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Immigration: What is an S-Visa?

Cynthia Exner and Staff
Cynthia Exner and Staff

What is an S visa?

 

The S visa is commonly referred to as the “Snitch Visa”, making it easy to remember.  After September 11, 2001, Congress passed legislation as part of the Violent Crime Control Act of 1994, which allows foreign nationals with information on criminal or terrorist organizations or foreign national witnesses to come to the US on a temporary basis, on an S-Visa, in order to provide their critical information to law enforcement officials.  The S-visa program is also known as the “Responsible Cooperators Program”.  Only up to 200 criminal informants and up to 50 terrorist informants may be admitted annually, along with their accompanying immediate family members.  S-visa holders are admitted for a specific purpose and temporary period of time. 

 

Criminal Informants are designated as S-5 visa holders.

Terrorist Informants are designated as S-6 visa holders.

Accompany Family Members are S-7 (including spouses, married or unmarried children and parents)

 

An individual cannot make an application for an S-visa.  Requests for the S-visa must be filed by a state or federal law enforcement agency, and the agency assumes responsibility for the foreign national from time of entry until departure.  The Attorney General also has the power to waive any ground of exclusion for an S-nonimmigrant; such as if the S-visa holder is a criminal himself, the Attorney General may waive this ground of exclusion and still permit entry into the US (except for Nazi persecution and genocide)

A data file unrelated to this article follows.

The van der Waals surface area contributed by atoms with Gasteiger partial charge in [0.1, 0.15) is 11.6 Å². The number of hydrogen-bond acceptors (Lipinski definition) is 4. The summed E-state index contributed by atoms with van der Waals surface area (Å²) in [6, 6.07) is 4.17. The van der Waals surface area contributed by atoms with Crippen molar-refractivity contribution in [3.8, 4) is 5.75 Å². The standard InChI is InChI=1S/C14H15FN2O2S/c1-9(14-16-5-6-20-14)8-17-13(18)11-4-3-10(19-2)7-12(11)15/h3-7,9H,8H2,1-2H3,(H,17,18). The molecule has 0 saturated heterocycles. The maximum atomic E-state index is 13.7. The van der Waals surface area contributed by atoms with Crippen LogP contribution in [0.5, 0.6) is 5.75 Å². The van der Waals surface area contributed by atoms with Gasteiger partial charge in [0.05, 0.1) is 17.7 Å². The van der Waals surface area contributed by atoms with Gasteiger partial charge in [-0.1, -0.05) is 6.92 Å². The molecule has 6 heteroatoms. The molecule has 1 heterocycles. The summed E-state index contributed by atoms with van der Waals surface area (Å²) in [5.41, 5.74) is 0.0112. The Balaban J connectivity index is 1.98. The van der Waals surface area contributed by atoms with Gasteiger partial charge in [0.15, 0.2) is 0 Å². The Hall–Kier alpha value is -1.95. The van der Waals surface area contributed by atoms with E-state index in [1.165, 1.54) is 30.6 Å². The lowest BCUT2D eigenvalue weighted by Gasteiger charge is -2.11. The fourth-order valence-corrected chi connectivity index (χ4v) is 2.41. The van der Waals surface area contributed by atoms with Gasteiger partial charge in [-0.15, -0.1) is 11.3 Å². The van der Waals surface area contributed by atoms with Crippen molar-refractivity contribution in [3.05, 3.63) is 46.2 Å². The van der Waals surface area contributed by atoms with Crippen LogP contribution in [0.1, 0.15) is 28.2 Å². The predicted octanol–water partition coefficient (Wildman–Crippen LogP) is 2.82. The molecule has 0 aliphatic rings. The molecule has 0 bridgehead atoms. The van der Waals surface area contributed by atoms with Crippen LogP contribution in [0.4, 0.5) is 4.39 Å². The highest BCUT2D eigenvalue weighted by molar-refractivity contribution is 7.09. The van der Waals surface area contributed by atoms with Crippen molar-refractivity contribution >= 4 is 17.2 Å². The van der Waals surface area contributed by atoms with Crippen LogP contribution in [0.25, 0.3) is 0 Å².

An S-visa holder may generally stay in the US for up to 3 years, and no extension is permitted. 

 

However, an S-visa holder may apply for adjustment of status to become a “green card” holder, or permanent resident of the US. 

 

The foreign national must be willing to provide critical information regarding a criminal or terrorist organization or enterprise, or have already provided such information, and the Attorney General must also determine that the foreign national’s presence in the US is essential to the success of the investigation. For terrorist informants, the Attorney General and Secretary must also determine that the foreign national has been or will be placed in danger as a result of this information.

 

The Attorney General may adjust the status of S-5 nonimmigrants and their family members to permanent resident status if the foreign national has contributed substantially to a successful criminal investigation.  The Attorney General may also adjust the status of S-6 nonimmigrants if the foreign national has contributed information which led to the prevention or frustration of an act of terrorism against the US, or the successful investigation or prosecution of a terrorist.

 

Senator Edward Kennedy, Chairman of the Senate Committee on the Judiciary’s Subcommittee on Immigration was the one who introduced Senate Bill 1424 on September 13, 2001, just two days after the terrorist attacks in New York and Washington DC.  The Senate passed the bill unanimously, the same day.  The House passed the bill by unanimous consent on September 15, 2001.  On October 1, 2001, President Bush signed the bill into law, providing permanent authority for admission under the S-visa.

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